“Techniques to help people grow their way out of poverty”
Social entrepreneur Curt Bowen explains why he left the US to live in Guatemala’s farming communities – and launch a new way to fight malnutrition.
I came up with the idea for Semilla Nueva back in 2004, when I was building a house for a family in need in Nicaragua. As we proudly hammered in the last nails, neighbours clamoured for us to help them and I realised we could never build enough homes to end Nicaraguan poverty. It inspired me to focus on tackling the root causes of extreme poverty rather than alleviating the symptoms.
I realised that many of the world’s poor are farmers and they need help to improve their agricultural livelihoods. I researched, saved money, found sympathetic experts and packed my bags for a life in Guatemalan farming communities.
I spent the first year travelling on the back of a cheap dirt-bike between communities, universities and fields of corn. I was lucky enough to be joined by Guatemalan agronomist Trinidad Recinos, who went on to become one of Semilla Nueva’s co-founders.
I learned that techniques to help people grow their way out of poverty exist. The problem was a lack of institutions and organisations to disseminate this knowledge, and get useful technologies into the hands of farmers. With a plan to change things, I persuaded my closest friends to move to Guatemala – a country with the world’s sixth highest rate of malnutrition. Together we formed Semilla Nueva.
Curt Bowen, Semilla Nueva
The reality is we cannot solve global poverty without solving chronic malnutrition. It prevents children from reaching their full potential, has devastating impacts on communities and economies, and perpetuates a vicious cycle of poverty – with children spending less time in school, receiving lower earnings later in life and being more susceptible to illness.
What makes Semilla Nueva’s approach different is that we sell the world’s first commercial corn seed with higher quality protein and zinc. It’s a (non-GMO) more nutritious, biofortified seed with 2.5 times more quality protein and 50% more zinc than conventional corn – two critical nutrients lacking in the rural Guatemalan diet.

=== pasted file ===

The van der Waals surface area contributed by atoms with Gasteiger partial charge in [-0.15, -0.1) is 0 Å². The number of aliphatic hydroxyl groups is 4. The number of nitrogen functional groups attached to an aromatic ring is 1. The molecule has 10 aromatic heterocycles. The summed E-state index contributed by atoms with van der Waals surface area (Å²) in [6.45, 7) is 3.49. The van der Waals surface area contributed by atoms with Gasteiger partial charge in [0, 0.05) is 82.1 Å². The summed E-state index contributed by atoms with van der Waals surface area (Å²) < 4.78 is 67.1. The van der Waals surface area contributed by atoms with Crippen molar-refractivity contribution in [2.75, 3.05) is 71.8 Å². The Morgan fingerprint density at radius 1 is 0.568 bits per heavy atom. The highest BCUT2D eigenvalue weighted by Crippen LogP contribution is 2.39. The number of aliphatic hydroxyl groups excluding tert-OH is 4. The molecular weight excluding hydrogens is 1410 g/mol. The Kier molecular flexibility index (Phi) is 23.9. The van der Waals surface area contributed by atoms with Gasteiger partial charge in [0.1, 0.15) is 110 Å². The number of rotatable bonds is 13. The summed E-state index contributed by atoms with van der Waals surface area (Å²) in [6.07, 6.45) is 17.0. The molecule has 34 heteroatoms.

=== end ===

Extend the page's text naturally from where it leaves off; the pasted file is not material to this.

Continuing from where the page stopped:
To get farmers to grow our seed, of course it has to work for them too. As a non-profit we keep seed prices low (at cost) while still offering a high-quality harvest. It means farmers can earn more and provide more for their families growing nutritious corn.
One bag of our biofortified seed makes 10,000 pounds of corn. That produces enough to improve 60 diets for a year. In 2018, our seed will improve the diets of up to 97,000 people, and we’re on track to reach up to 1 million by 2022.
The amount of corn produced by one bag of Semilla Nueva seed.
We’ve had to recognise and admit failure along the way. We started out trying to change the crops farmers grew but that didn’t work. We realised we had to focus on giving farmers a crop they were used to, but also affordable and easy to grow. Biofortified corn was the answer.
One of my proudest moments so far was our biofortified corn seed’s official launch in May this year. It meant that our product would be available for all agro-stores in Guatemala to sell, giving more farmers access to biofortified corn seed and improving nutrition for even more families and communities across the country.
My motivation comes from a deep desire to turn possibility into reality. Nothing makes me feel more alive than working with passionate people to solve a hard problem – and I love how infectious that passion and purpose can be, especially when you know you have something to offer the world that matters and will make a difference.
We came into the Unilever Young Entrepreneurs Awards nearly five years ago as a small grassroots NGO. The mentoring we received, along with exposure to other social entrepreneurs, helped us identify how to improve our model. Now we have 1% of Guatemala’s corn seed market and plan to expand to 3–4% and impact hundreds of thousands of people next year.
We currently only sell our biofortified corn seed in Guatemala, but we’ve got plans to grow. We hope to expand our work to other corn-dependent and undernourished countries – first to other parts of Central America, then to countries in Sub-Saharan Africa.
Whether you work in the private sector or for a non-profit, I believe we all have an obligation to make a difference. We should think big and look at how to make systemic and impactful changes.